This article presents the case of a female patient with Alzheimer’s disease (AD). The patient was treated with cholinesterase inhibitors and also with intravenous administration of autologous adipose stem cells.
The patient was assessed with a neuropsychological battery including measures of general cognition, functional problems, neuropsychiatric issues, memory (verbal, visual and episodic), verbal learning and visuospatial abilities. Magnetic resonance imaging (MRI) scans were conducted before and after the treatment with stem cells.
A transient and mild improvement of scores in measures of general cognition and neuropsychiatric issues was evident. A rapid deterioration followed the initial improvement. The first MRI scan showed ischemic areas in periventricular white matter of both hemispheres, as well as in both temporal and parietal lobes. The second MRI scan revealed the same picture with no significant changes.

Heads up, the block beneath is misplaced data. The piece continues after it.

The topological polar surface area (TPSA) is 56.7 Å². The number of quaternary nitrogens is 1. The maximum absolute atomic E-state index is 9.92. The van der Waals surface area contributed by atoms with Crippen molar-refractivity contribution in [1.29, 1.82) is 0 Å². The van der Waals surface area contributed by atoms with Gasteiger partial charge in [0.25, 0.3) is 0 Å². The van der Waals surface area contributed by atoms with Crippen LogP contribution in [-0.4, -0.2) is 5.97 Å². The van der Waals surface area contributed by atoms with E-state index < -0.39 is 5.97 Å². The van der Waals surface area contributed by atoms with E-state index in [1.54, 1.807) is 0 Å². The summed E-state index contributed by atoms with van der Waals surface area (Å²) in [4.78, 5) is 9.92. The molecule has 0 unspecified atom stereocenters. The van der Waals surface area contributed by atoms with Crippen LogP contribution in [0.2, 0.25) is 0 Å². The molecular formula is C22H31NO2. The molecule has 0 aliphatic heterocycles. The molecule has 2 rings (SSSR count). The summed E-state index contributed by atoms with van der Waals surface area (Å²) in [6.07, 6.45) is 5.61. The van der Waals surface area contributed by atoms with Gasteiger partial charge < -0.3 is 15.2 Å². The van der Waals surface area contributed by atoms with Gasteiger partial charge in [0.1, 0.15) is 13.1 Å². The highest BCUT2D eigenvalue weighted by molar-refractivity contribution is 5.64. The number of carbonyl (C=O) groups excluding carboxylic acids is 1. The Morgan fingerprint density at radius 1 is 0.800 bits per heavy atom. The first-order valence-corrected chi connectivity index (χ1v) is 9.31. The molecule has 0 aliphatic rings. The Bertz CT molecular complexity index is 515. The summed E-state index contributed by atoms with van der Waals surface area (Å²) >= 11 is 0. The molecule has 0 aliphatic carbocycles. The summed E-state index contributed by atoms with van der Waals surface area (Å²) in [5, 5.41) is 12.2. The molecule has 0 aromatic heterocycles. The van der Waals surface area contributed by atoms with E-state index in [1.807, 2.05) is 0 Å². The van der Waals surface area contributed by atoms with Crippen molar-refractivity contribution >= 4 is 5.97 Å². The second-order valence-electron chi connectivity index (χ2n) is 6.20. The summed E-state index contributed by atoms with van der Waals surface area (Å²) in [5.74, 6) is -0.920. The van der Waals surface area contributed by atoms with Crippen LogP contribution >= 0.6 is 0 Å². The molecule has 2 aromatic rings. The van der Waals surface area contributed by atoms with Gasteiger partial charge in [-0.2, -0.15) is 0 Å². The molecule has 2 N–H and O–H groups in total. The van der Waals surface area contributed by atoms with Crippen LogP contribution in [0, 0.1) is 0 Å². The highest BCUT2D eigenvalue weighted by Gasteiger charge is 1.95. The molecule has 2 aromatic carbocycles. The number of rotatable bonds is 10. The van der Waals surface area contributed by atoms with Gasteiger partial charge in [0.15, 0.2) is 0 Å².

This case report indicates that the administration of stem cells is feasible in a clinical setting however its effectiveness in the treatment of AD is uncertain. The improvement of the patient’s condition highlights the potential therapeutic action of stem cells, however the rapid deterioration poses questions concerning limited effectiveness or possible side effects of stem cell administration. Further research is needed in order to clarify the method’s effectiveness.
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